Thursday, 28 April 2011

Concatenating binary raw data files

At my company, Breivoll Inspection Technologies, we perform inline ultrasound scans of water pipelines, and the resulting raw data is stored in a number of binary files for postprocessing. I was looking for a simple way to combine these files, and found out that the familiar cat command (on Linux) does the trick:

cat *.dat > mergedFile.dat

This concatenates all the .dat files in the current directory and outputs them into mergedFile.dat. Note that although cat is often used for text files, it works just as well for binary files.

Another note: In some cases, a raw data file may contain headers or footers that should not be included when the files are concatenated. I found a simple solution in this forum post. For binary files, a number of bytes can easily be stripped away from the beginning and the end of the file by using the dd command, for example:

dd if=input.dat of=output.dat bs=1 skip=X count=Y

This skips the X first bytes of the input file, and writes the following Y bytes to the output file. See the help section on the dd command for more options.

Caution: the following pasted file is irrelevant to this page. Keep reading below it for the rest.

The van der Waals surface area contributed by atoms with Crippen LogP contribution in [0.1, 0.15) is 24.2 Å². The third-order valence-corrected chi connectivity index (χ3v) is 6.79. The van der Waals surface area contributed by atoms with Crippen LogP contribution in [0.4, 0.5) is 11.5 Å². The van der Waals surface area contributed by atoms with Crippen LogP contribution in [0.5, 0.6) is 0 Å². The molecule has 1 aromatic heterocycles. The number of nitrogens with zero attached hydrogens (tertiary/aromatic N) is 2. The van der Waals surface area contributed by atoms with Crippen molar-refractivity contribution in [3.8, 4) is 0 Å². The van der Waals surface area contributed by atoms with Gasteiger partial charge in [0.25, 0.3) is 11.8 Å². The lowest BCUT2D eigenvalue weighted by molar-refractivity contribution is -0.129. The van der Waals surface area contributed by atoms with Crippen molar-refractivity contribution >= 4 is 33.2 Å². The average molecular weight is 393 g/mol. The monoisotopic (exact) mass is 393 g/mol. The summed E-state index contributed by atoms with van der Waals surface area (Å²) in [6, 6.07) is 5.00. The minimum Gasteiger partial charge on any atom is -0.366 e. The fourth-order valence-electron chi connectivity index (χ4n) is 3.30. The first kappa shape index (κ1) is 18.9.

Sunday, 3 April 2011

The Acoustic Ghost in the Machine

I came across this awesome article when doing research on another topic. Haunting "supernatural" events can be explained by simple acoustics - infrasonic waves are the Ghost In The Machine! :D

Abstract: In this paper we outline an as yet undocumented natural cause for some cases of ostensible haunting. Using the first author’s own experience as an example, we show how a 19hz standing air wave may under certain conditions create sensory phenomena suggestive of a ghost. The mechanics and physiology of this "ghost in the machine" effect is outlined. Spontaneous case researchers are encouraged to rule out this potential natural explanation for paranormal experience in future cases of the haunting or poltergeistic type.